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as the basis of a 2-year program to strengthen staff, is now definitely outdated. The estimate was based upon the Service's workload as of fiscal 1965. During fiscal 1965 the Service handled approximately 100,000 inquiries. But the fiscal 1968 total is expected to be in excess of 125,000, up 25 percent, with at least 55 percent in the Member category. Under the 2-year program, to the extent that it was authorized, staff was augmented by approximately 28 percent during this period. The plain fact is, however, that the benefits that it had been hoped would be gained through the 2-year program, even if it had been authorized in full, have already been substantially nullified by the increased demands upon the Service by congressional offices.
Nevertheless, the staff increase over the last 2 years has resulted in some improvement in quality and service. It has enabled the Service to cope with this greatly increased demand. It has permitted the Service to devote a greater proportion of its staff time to Member inquiries (viz in fiscal 1965, 80.9 percent of all research time was used in responding to Member inquiries; in 1967, despite an increase in the volume of constituent inquiries, the total research time devoted to Member inquiries rose to 84.4 percent). It has enlarged the Service's range of subject specialties, particularly in the area of science. It has permitted the development of the new Congressional Reference Division where most constituent inquiries are now handled. It made possible the improvement and expansion of the Digest of Public General Bills and Resolutions, and its production through use of automatic data processing methods. These improvements enhance its usefulness as a legislative tool.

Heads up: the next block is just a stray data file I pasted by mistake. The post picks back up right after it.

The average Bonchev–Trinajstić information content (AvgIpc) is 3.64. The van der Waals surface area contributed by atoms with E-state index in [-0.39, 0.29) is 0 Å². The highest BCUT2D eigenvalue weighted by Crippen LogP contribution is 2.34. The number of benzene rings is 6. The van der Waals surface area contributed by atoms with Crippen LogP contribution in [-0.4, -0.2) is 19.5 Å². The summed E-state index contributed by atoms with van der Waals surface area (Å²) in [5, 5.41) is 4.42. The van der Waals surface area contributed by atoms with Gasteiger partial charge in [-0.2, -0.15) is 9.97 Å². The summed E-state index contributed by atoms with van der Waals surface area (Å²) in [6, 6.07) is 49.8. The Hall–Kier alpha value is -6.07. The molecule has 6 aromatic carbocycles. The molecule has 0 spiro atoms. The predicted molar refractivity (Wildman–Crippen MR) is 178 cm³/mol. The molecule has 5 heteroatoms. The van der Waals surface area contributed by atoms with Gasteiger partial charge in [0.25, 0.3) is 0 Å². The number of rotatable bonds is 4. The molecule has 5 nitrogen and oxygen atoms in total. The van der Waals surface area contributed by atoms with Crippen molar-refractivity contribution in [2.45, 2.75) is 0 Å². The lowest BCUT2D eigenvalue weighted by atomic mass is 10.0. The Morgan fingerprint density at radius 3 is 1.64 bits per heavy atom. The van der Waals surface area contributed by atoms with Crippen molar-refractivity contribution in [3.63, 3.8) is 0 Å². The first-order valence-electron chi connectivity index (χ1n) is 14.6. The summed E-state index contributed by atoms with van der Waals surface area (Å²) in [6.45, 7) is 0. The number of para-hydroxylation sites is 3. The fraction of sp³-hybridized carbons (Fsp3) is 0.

But the fact remains that the gap between the overall increase in workload as compared to the overall increase in staff through the years since LRS was established is still a very wide one. During 19 of the 21 years since enactment of the Legislative Reorganization Act of 1946, the number of research and ref. erence inquiries placed with the Service has exceeded that of each prior year. Increase in staff has lagged and continued to fall far behind increase in workload. Table IV compares the growth in inquiries and in staff on a percentage basis beginning with fiscal 1947, as the base year, through (estimated) 1968 Table V shows the total number of congressional inquiries answered by the Service during fiscal years 1947 through (estimated) 1968, the number of budgeted positions in the Service in each of those years, and the percentages of increase in positions and in volume of inquiries over 1947. The figures show that while the staff has somewhat more than doubled over this period, the volume of inquiries has gone up more than fivefold.
TABLE V.-INCREASED WORKLOAD COMPARED TO INCREASED STAFF, 1947-68
POSITIONS REQUESTED The $215,094 increase requested by the Service would provide 29 positions to be distributed among the divisions to meet the increased demands from congressional offices for research assistance and to preserve and improve standards of quality.